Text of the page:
How can we teach computational thinking?

Teaching computational thinking was popularised following the publication of an essay on the topic in the Communications of the ACM journal. Written by Jeannette Wing, a computer science researcher, the essay suggested that computational thinking is a fundamental skill for everyone and should be integrated into other subjects and lesson plans within schools. 

This idea has been adopted in a number of different ways around the world, with a growing number of resources available to educators online. For example:

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What are data structures?

Data is a core component of virtually every computer programme and software system – and data structures are what store, organise, and manage that data. Data structures ensure that different data types can be efficiently maintained and accessed, and effectively processed and used, in order to perform both basic operations and advanced tasks.

There are different data structure types – some basic and some more complex – that have been designed to meet different requirements, but all of them typically ensure that data can be understood by both machines and humans, and then used in specific ways for specific purposes.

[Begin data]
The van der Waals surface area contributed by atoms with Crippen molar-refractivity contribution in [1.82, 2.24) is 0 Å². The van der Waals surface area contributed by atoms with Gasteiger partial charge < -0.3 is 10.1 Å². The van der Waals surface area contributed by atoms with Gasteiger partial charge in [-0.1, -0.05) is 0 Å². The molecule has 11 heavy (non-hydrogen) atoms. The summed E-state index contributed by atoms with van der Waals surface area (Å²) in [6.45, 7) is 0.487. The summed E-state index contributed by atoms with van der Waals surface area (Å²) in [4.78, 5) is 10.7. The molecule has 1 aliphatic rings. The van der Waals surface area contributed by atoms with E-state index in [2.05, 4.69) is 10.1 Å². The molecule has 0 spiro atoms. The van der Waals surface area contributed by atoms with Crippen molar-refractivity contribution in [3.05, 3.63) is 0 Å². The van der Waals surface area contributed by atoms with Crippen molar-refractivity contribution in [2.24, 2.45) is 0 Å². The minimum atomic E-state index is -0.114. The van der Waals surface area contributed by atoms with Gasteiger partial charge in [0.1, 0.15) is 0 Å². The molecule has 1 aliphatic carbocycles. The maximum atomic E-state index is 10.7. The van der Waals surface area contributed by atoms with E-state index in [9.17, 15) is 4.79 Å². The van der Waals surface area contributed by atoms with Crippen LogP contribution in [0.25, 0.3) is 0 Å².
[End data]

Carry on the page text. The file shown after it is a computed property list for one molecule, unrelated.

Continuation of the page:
But to understand the different types of data structures, it’s important to first understand the different types of data.

What are the different data types?

Data types are the foundation of data structures. They are what tell the computer compiler or interpreter – which translates programming languages such as Java, JavaScript and Python into machine code – how the programmer intends to use the data. They typically fall into one of three categories.

Primitive data types

Primitive data types are the most basic building blocks of data, and include:

  • Boolean, which has two possible values – true or false
  • characters, such as letters and numerals
  • integers and integer values, which are whole numbers that do not contain a fraction
  • references (also called a pointer or handle), which allow a computer programme to refer to data stored elsewhere, such as in the computer’s memory
  • floating-point numbers, which are numbers that include a decimal
  • fixed-point numbers, which are numbers that include a decimal up to a fixed number of digits

Composite data types

Also known as compound data types, composite data types combine different primitive data types. They include:

  • arrays, which represent a collection of elements, such as values or variables